Explained | Algorithm that runs Facebook's News Feed

Explained | The algorithm that runs News Feed on Facebook

Before delving into what discrepancies are in the News Feed, we will see how the algorithm works

For the last few weeks, former Facebook employee, Frances Haugen has been doing a series of interactions with media outlets and government agencies, highlighting serious mishandling by Facebook in curbing hate speeches on its social media platform.

To corroborate her claims, whistleblower Haugen released an internal research document that showed how flawed the algorithmic recommendation of Facebook's News Feed is. 

Before delving into what discrepancies are in the News Feed, we will see how the algorithm works.

In the early days on Facebook, people used to go to an individual's profile page aka 'Facebook wall' to see what they are up to and exchange pleasantries. Facebook in a bid to improve the user experience, introduced News Feed in 2006. It automated the process so that people find and see activities of all friends and family members in one place. Then, came the 'groups' feature in 2010 that allowed people to form closed communities with similar interests. They could discuss things online or arrange meet-ups in designated places offline. Besides conducting social work such as clearing garbage in the streets, it also helped organising political and religious gatherings.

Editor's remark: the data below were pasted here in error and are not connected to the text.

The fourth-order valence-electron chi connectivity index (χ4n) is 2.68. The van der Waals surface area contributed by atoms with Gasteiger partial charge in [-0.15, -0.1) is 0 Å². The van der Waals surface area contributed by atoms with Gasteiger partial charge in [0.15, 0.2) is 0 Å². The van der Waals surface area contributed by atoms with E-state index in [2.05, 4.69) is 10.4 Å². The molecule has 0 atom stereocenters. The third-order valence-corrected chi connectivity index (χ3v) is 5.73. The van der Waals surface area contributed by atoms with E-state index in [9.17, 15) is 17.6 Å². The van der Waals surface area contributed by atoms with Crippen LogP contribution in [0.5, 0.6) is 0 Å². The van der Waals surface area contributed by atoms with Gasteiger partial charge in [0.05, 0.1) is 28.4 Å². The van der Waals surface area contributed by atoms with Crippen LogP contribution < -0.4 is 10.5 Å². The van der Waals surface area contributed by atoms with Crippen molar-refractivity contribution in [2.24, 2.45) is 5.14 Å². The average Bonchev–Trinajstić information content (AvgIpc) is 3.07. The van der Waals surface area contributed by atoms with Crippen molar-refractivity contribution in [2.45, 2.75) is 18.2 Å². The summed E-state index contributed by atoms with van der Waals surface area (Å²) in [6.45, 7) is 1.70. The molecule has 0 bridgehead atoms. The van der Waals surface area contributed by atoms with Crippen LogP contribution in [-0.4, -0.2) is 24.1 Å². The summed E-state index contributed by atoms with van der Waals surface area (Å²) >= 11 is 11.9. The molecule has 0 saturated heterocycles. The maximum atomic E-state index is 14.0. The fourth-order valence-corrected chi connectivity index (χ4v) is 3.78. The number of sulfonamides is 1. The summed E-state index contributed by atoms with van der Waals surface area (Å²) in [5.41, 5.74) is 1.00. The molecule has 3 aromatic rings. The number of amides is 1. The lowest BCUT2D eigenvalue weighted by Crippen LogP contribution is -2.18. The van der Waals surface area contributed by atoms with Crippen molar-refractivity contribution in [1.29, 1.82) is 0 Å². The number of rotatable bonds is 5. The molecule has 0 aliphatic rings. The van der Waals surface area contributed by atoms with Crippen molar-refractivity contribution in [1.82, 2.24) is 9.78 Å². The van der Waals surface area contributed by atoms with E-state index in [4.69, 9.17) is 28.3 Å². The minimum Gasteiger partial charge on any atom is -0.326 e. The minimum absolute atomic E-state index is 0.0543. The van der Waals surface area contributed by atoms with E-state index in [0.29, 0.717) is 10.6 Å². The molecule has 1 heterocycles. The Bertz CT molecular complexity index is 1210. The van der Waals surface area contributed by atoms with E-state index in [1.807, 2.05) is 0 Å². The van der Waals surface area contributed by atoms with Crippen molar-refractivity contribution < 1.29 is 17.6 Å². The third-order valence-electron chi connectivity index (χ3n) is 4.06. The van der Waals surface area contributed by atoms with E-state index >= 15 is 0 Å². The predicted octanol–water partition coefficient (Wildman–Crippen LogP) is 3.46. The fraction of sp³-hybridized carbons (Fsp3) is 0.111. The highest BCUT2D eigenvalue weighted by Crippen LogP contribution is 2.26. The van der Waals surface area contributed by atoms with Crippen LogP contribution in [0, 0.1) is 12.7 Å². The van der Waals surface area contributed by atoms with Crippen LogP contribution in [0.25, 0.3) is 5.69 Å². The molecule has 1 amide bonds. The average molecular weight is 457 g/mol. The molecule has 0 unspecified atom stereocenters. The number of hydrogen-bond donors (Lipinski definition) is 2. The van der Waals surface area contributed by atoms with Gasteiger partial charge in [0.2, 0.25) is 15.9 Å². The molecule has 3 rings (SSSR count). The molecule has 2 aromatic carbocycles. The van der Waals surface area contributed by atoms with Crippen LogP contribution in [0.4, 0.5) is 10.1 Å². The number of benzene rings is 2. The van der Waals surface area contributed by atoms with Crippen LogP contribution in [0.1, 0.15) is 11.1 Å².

With the addition of features such as sharing photos, videos, live streaming, and introduction of like button,  emoji reactions (love, angry, caring, laughing, wow, sad),  post sharing, and comment options, Facebook's algorithm began to use more complex machine learning models to co-relate all the aforementioned data points to rank the billions of content in its inventory. It is intelligent enough to predict which content is most likely to be viewed or liked by individuals and place them on the people's News Feed. The ranking is a continuous process and gets changed every time 2.89 billion-plus active users refresh their Facebook page on their mobile or on the desktop computer.

For instance, if a Facebook user has an interest in Cricket follows a particular official team page or even a fan-made page and watched a match in the night. The next day, the person's News Feed will be populated with content such as match highlights, special batting performance, bowling spells in the form of videos, images, even news articles shared by his friends, family members,  or by an acquaintance (friend of a friend or family member) or published by a news firm he/she follows on Facebook.

It applies the same for people following a movie celebrity, they will be seeing more of the content related to the actor's reel and real-life reports on their News Feed. The ultimate aim of Facebook is to make the people stay on its social media platform as long as possible and there, place ads to generate revenue. FYI, Facebook and others such as Google, Amazon used to go beyond their apps and track users' search activity on phones, even real-time location details to flood targeted product ads on their respective platforms. Apple, earlier this year, released the iOS 14.5 software update that gave more power to iPhone users to stop apps from tracking all their activities.

Must read | Apple brings App Tracking Transparency and more with iOS 14.5 update